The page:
It depends. That’s why you need to find an experienced workers’ compensation lawyer as soon as possible. For most employees—and for most injuries—there are actually two critical deadlines to meet. If you miss the deadlines, well, you’re out of luck.
Deadline for Notice of Injury to Employer
To qualify for workers’ comp benefits, you must “give notice” to your employer of your injury. That means tell your employer you got hurt. Usually this involves telling your supervisor or a manager.
- Typical case. Most cases come from accidents—a single event like a car crash or pain rocketing down your back when you pick up a heavy object. These cases require notice to be given within 90 days of the triggering incident.
- Repetitive trauma injuries. These injuries happen bit by bit over time, such as leg pain from standing at a cashier station day after day or shoulder joint damage from operating a vibrating machine in an industrial plant. You must notify your employer within 90 days of the date you discovered the injury, or could have discovered it if you used reasonable diligence. Watch out! “Could have discovered” can be a trap the insurance uses to deny benefits.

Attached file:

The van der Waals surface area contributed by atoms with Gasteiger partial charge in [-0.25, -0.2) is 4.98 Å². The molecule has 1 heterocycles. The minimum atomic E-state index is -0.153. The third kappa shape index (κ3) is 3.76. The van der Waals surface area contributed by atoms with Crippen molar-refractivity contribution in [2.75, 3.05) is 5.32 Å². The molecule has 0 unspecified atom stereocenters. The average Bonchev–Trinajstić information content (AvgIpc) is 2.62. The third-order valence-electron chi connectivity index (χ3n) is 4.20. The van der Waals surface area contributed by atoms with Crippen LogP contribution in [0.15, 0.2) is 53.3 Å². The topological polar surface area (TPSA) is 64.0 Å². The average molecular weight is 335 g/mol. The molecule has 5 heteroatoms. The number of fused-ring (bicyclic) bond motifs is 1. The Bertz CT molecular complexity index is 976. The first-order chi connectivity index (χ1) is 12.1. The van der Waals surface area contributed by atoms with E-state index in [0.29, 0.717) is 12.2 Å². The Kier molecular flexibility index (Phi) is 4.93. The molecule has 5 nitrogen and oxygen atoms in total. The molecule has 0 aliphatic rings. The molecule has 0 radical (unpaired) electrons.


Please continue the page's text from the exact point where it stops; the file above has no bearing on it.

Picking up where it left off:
- Exceptions. There are some, but why sweat bullets over them? Take action now.
Deadline to File Claim
Your right to workers’ compensation benefits ends if you don’t file a claim on time. “File” means sending required documentation to the workers’ compensation commission.
- Typical case. You must file within two years of the accident.
- Repetitive trauma injuries. You must file within two years of the date you knew or should have known of the injury. Again, “should have known” can be an insurance company trap to keep you from benefits. There’s an outright deadline of seven years from the last exposure to injury.
Don’t Wait—Too Much Is At Stake
Waiting jeopardizes your vital rights to medical care and income you’ll need if you can’t work. Don’t leave your health and your family’s financial future to chance—or to the mercy of your employer’s insurance company, because you won’t get any.
Do one simple thing so you can rest easy: call (888) 230-1841 or (864) 582-0416 for a free meeting to discuss the law of your case, how it affects your rights, and how we can maximize your benefits.